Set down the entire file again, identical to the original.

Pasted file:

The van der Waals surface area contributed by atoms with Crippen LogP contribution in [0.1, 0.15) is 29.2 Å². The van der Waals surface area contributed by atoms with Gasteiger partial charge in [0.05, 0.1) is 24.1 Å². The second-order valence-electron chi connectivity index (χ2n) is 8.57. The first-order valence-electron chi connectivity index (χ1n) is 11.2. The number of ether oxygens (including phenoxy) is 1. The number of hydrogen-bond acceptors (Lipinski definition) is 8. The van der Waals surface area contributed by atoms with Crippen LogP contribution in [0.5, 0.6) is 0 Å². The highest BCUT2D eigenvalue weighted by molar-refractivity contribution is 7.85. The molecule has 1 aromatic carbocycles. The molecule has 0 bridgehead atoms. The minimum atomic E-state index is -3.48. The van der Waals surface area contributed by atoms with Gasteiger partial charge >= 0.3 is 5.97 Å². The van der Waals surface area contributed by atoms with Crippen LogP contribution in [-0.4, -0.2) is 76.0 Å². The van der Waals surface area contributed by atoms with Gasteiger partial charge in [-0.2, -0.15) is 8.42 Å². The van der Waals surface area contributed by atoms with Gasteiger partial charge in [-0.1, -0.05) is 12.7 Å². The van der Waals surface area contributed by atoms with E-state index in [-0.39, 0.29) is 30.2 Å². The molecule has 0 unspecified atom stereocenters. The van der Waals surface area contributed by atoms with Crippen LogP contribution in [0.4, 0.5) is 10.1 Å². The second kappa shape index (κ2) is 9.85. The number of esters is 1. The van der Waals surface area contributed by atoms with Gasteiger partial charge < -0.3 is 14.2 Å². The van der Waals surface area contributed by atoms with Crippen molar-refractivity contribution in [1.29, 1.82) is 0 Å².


The van der Waals surface area contributed by atoms with Crippen LogP contribution in [0.1, 0.15) is 29.2 Å². The van der Waals surface area contributed by atoms with Gasteiger partial charge in [0.05, 0.1) is 24.1 Å². The second-order valence-electron chi connectivity index (χ2n) is 8.57. The first-order valence-electron chi connectivity index (χ1n) is 11.2. The number of ether oxygens (including phenoxy) is 1. The number of hydrogen-bond acceptors (Lipinski definition) is 8. The van der Waals surface area contributed by atoms with Crippen LogP contribution in [0.5, 0.6) is 0 Å². The highest BCUT2D eigenvalue weighted by molar-refractivity contribution is 7.85. The molecule has 1 aromatic carbocycles. The molecule has 0 bridgehead atoms. The minimum atomic E-state index is -3.48. The van der Waals surface area contributed by atoms with Gasteiger partial charge >= 0.3 is 5.97 Å². The van der Waals surface area contributed by atoms with Crippen LogP contribution in [-0.4, -0.2) is 76.0 Å². The van der Waals surface area contributed by atoms with Gasteiger partial charge in [-0.2, -0.15) is 8.42 Å². The van der Waals surface area contributed by atoms with Gasteiger partial charge in [-0.1, -0.05) is 12.7 Å². The van der Waals surface area contributed by atoms with E-state index in [-0.39, 0.29) is 30.2 Å². The molecule has 0 unspecified atom stereocenters. The van der Waals surface area contributed by atoms with Crippen LogP contribution in [0.4, 0.5) is 10.1 Å². The second kappa shape index (κ2) is 9.85. The number of esters is 1. The van der Waals surface area contributed by atoms with Gasteiger partial charge < -0.3 is 14.2 Å². The van der Waals surface area contributed by atoms with Crippen molar-refractivity contribution in [1.29, 1.82) is 0 Å².